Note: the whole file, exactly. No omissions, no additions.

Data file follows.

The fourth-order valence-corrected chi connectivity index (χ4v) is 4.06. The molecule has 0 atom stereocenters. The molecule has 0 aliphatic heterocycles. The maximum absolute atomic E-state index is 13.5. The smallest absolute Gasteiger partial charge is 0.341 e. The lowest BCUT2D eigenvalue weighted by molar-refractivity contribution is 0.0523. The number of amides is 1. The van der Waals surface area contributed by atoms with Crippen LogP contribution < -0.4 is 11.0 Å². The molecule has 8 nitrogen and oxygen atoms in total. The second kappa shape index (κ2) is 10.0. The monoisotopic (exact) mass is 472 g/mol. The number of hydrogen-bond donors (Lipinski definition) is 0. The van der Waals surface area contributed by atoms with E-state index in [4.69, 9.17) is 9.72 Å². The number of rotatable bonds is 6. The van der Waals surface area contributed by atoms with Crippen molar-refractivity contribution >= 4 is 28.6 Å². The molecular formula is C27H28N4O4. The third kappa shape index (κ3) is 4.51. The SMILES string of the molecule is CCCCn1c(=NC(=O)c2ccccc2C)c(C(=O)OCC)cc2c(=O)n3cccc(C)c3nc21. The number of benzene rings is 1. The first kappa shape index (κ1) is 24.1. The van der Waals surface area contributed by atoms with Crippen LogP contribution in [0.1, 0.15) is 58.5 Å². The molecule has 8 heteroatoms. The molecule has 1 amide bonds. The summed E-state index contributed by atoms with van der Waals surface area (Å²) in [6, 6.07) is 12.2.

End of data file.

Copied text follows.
The fourth-order valence-corrected chi connectivity index (χ4v) is 4.06. The molecule has 0 atom stereocenters. The molecule has 0 aliphatic heterocycles. The maximum absolute atomic E-state index is 13.5. The smallest absolute Gasteiger partial charge is 0.341 e. The lowest BCUT2D eigenvalue weighted by molar-refractivity contribution is 0.0523. The number of amides is 1. The van der Waals surface area contributed by atoms with Crippen LogP contribution < -0.4 is 11.0 Å². The molecule has 8 nitrogen and oxygen atoms in total. The second kappa shape index (κ2) is 10.0. The monoisotopic (exact) mass is 472 g/mol. The number of hydrogen-bond donors (Lipinski definition) is 0. The van der Waals surface area contributed by atoms with E-state index in [4.69, 9.17) is 9.72 Å². The number of rotatable bonds is 6. The van der Waals surface area contributed by atoms with Crippen molar-refractivity contribution >= 4 is 28.6 Å². The molecular formula is C27H28N4O4. The third kappa shape index (κ3) is 4.51. The SMILES string of the molecule is CCCCn1c(=NC(=O)c2ccccc2C)c(C(=O)OCC)cc2c(=O)n3cccc(C)c3nc21. The number of benzene rings is 1. The first kappa shape index (κ1) is 24.1. The van der Waals surface area contributed by atoms with Crippen LogP contribution in [0.1, 0.15) is 58.5 Å². The molecule has 8 heteroatoms. The molecule has 1 amide bonds. The summed E-state index contributed by atoms with van der Waals surface area (Å²) in [6, 6.07) is 12.2.